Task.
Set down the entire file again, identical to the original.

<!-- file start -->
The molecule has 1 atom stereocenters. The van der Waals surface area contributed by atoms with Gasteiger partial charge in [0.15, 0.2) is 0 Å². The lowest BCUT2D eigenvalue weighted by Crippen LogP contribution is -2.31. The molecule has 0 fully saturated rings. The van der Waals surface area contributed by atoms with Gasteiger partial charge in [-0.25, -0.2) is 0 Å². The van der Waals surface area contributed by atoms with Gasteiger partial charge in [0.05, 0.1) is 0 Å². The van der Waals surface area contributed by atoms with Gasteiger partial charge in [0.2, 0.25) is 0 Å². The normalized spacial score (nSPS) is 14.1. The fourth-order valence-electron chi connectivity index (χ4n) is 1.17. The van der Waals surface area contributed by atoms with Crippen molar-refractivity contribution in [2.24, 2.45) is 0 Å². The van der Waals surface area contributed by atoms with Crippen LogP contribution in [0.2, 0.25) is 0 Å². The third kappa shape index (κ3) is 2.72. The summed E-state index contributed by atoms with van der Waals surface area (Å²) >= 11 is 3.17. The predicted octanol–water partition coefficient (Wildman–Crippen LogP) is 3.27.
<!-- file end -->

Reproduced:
The molecule has 1 atom stereocenters. The van der Waals surface area contributed by atoms with Gasteiger partial charge in [0.15, 0.2) is 0 Å². The lowest BCUT2D eigenvalue weighted by Crippen LogP contribution is -2.31. The molecule has 0 fully saturated rings. The van der Waals surface area contributed by atoms with Gasteiger partial charge in [-0.25, -0.2) is 0 Å². The van der Waals surface area contributed by atoms with Gasteiger partial charge in [0.05, 0.1) is 0 Å². The van der Waals surface area contributed by atoms with Gasteiger partial charge in [0.2, 0.25) is 0 Å². The normalized spacial score (nSPS) is 14.1. The fourth-order valence-electron chi connectivity index (χ4n) is 1.17. The van der Waals surface area contributed by atoms with Crippen molar-refractivity contribution in [2.24, 2.45) is 0 Å². The van der Waals surface area contributed by atoms with Crippen LogP contribution in [0.2, 0.25) is 0 Å². The third kappa shape index (κ3) is 2.72. The summed E-state index contributed by atoms with van der Waals surface area (Å²) >= 11 is 3.17. The predicted octanol–water partition coefficient (Wildman–Crippen LogP) is 3.27.